Behind the Desk: Ms. Fissori

Closing the Teach For America Blogging Gap
Nov 09 2011


The year 1895 seems worlds away from the urban classroom where I pass most of my hours, but the connection I have to the words penned that year by Rudyard Kipling belies the time gap. “If you can keep your head when all about you are losing theirs…” even as I type that I am unsure whether my tie to this lyric is because I hope to instill it in my young men or because I am reminding myself of the mindset I must embody. When I say that the last 10 weeks have been hard, I really mean that it has made me question the fundamental beliefs I have built my dreams on. It has been difficult in a way that calls into question the tenacity that has seen me through every challenge. When I say that I am connected to the words of Kipling’s “IF” it is most notably the profound bond I have with the potential in that small conjunction.

I am consumed with the “If’s” of this job:  IF I can teach these boys to keep their head about them…IF I can teach them to trust themselves and take risks…IF they can learn to dream…IF they can fall in love with learning. I am consumed with the “If’s” of this job: IF I don’t reach them…IF they don’t develop the self-discipline…IF I don’t create rigorous lessons. The “IF’s” of this job make me constantly feel the weight of the reality that faces these young men.

I am exhausted and overwhelmed by the behavior problems I face each day. In the past classroom management and engagement have always been my “A” game, but every day over the last 10 weeks has been a struggle to establish authority, set procedures and expectations, and most of all, get these young men to engage in learning. I’m constantly pulling myself up by the bootstraps to keep from letting the discouragement get the best of me. Have I lost my “teacher touch”? What am I forgetting? What is missing from this class that was present in my last 5 years?

This class, this school, and these young men are my commitment at this point and as appealing as another profession (any other profession!) sounds when the going gets tough, I am drawn back to the poignant challenge Kipling penned 116 years ago:

If you can force your heart and nerve and sinew

To serve your turn long after they are gone,
And so hold on when there is nothing in you
Except the Will which says to them: ‘Hold on!’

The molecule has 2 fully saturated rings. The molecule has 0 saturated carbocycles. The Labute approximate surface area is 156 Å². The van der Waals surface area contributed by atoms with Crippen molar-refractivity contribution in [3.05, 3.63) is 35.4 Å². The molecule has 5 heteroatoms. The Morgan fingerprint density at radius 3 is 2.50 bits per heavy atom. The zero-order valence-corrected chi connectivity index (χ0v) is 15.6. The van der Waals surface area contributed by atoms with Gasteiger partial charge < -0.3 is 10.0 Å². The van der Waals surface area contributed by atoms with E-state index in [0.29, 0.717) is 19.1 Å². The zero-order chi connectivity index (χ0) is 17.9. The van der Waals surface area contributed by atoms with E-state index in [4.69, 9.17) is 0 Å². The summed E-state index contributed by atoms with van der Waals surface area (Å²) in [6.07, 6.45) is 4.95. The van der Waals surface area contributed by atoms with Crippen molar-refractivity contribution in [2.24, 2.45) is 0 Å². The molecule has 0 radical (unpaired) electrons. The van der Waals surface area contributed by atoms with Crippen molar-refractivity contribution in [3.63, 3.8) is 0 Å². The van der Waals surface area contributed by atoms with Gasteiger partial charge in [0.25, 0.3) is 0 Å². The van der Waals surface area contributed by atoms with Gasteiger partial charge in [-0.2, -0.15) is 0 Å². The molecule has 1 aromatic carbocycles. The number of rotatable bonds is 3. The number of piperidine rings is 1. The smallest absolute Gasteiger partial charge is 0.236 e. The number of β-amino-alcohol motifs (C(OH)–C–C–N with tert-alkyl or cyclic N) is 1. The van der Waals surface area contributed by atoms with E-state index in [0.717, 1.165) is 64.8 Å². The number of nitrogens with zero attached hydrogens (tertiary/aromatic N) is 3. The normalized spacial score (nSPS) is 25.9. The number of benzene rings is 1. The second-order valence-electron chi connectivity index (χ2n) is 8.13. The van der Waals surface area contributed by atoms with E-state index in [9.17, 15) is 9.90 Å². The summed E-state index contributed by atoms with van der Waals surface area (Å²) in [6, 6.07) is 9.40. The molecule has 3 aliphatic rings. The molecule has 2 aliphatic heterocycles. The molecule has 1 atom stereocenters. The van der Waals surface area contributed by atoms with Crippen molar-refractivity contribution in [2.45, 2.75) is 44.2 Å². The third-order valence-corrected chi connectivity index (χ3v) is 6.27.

I am compelled to relentlessly try…and try…and try again, until my vision for this class is achieved. My mission, and I have chosen to accept it, is to create an effective, management plan for my classroom; a plan that fosters self-discipline and focuses on learning. It sounds much easier than it is and right now I need to discover what makes my guys tick in order to create a plan custom to them. IF…

3 Responses

  1. Daphyne Shine

    Oh, I asolutely feel your pain. Last year, I had one of the most challenging group of students in my entire career. I used classroom management strategies that worked in the past and they did not work. It took 7 months to formulate a solid technique that would get these students to behave and take responsibility for their behavior. My sanity came back to visit that month. Its not you, you do have to be flexible in your strategies as there isn’t one generic way to manage a group. The students’ personalities and parenting techniquues have change in the last 10 years. As with the changing of the seasons, we must adapt right along with it. We can wear our warm fuzzy sweaters in the summer.

    • Christina Fissori

      Daphyne, thank you for the encouragement. It is easy to think that after 5 years we’ve “got it” and teaching becomes easy, but the truth is just as you said, times and students are changing and we have to continually adapt to reach them. Thanks for the comment and encouragement that I am not alone. :-)

  2. Daphyne Shine

    Ooops…I meant we CAN’T wear our warm fuzzy sweaters in the summer.

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